We also envisioned this collection’s impact in terms of humanizing the labor migrants in Qatar and the GCC. In the analysis of this migration system to which I and others have contributed, it seems to me that many of the problems migrants encounter result from the dehumanizing process that seems to accompany their transnational migration. By portraying labor migrants as humans with agency, as men and women with families and histories, as individuals with experiences, emotions, and feelings, we thought that these narratives might incrementally contribute to improving their collective experience in Qatar and the GCC.
[Images from Constructing Qatar: Migrant Narratives from the Margins of the Global System.]
J: What other projects are you working on now?
AG: Like many of us with a connection to Qatar, the student-researchers and my co-editor are all busy with their own new projects and studies. My own work continues to explore the experiences of the migrant population in Qatar and the GCC. I and several collaborators recently concluded the region’s first large-scale survey of low-income migrants in Qatar, and for the first time we have a quantitative angle on their experiences and problems. I have also been following some of the migrants in Qatar back to the places from which they come, and I have been trying to learn more about the other end of the migration conduits with one endpoint in Qatar.
My new work, however, is focused on urbanism and the urban form in Qatar and the GCC. In part, this interest stems from my interest in labor migrants and their spatial segregation in the city. But that interest has led me in new and unforeseen direction. I am currently working on several different papers on the subject, and I hope to finish preparing a new book on the subject this fall.
J: What was your experience of working on this project specifically as an eBook?
AG: While this book has been available for less than a year, I think our experience also speaks to the viability of the eBook model. The advantages we envisioned for the eBook route were manifold: anyone anywhere with an internet connection could obtain the collection, and we could provide the book at an extremely low cost to encourage its dissemination. Our goal was to ensure that anyone—in Qatar, in Europe, in India, or in any of the other migrant sending states—could access these stories and, potentially, learn something from them.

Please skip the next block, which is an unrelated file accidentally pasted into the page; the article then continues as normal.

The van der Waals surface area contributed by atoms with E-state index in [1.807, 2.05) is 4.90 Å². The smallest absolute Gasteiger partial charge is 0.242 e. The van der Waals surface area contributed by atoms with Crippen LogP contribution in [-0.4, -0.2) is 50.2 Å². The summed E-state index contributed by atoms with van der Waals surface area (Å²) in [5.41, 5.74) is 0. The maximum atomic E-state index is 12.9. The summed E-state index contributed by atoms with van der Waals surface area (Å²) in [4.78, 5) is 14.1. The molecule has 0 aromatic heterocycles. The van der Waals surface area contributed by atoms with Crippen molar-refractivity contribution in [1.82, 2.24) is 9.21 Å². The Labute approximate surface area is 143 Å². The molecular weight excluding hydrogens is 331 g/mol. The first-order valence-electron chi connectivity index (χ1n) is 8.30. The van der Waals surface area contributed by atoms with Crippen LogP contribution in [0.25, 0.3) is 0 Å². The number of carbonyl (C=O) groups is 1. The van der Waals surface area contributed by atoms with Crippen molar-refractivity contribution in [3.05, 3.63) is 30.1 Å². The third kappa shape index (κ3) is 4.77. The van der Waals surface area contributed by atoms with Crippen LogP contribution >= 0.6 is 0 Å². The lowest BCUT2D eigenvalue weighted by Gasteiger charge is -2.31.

While we have been pleased (so far) by the success of the book in the Kindle system, I would say that we’re not entirely happy with the trajectory of the collection. Friends and colleagues have reported the difficulty of incorporating eBooks into their course syllabi, for example. Being outside of the academic and scholarly presses to which I am accustomed, we also don’t have a good understanding about how to publicize and market the availability of the collection. And we have no metric by which to measure and understand its dissemination. We are still considering the possibility of publishing the book with a “standard” academic publisher, and to better address some of the goals we envisioned in building this collection, we’re also extremely interested in having the stories and narratives translated into Arabic. For us, the eBook route has been a learning experience.
Excerpts from Constructing Qatar: Migrant Narratives from the Margins of the Global System
Nora Biary, “The Man Who Drives The Bus”
The sweat trickles down his forehead; it’s a typical hot and humid summer day in Doha. Despite the fact that he has spent his entire morning driving hurried passengers to and from the airport in a bus equipped with only the weakest of air conditioners, Raj feels satisfied. At least in the summer the traffic isn’t so bad, which means he doesn’t have to worry about being yelled at by impatient passengers. His phone begins to ring and a picture of his mother appears on the small telephone screen. His mother is a housekeeper in Lebanon. Like him, she escaped from Sri Lanka in order to seek refuge in a place where her identity could be hidden. She tells Raj that one of their neighbors in Sri Lanka, a respected member of the Tamil Tiger rebellion, has just been killed.
As he hangs up the phone, his mood changes to frustration. The heat. His cramped room. The camp boss. His paltry salary. His working hours. In his country he was a leader. He fought for his people; he wanted them to be free. In Doha, he feels far away from that life—too far away to do anything.
Raj was born in a small Tamil village in Sri Lanka. His father was a driver, his mother a housewife. They were a close-knit family, and, being the oldest child, Raj was often left with the responsibility of taking care of his younger brother and sisters. He enjoyed playing the role of caretaker with his siblings and he felt more like a father than a brother. At school, he outperformed the other students, and, after excelling in all his classes, his parents transferred him to a private school in a nearby city where he would attend special nighttime classes. He loved science.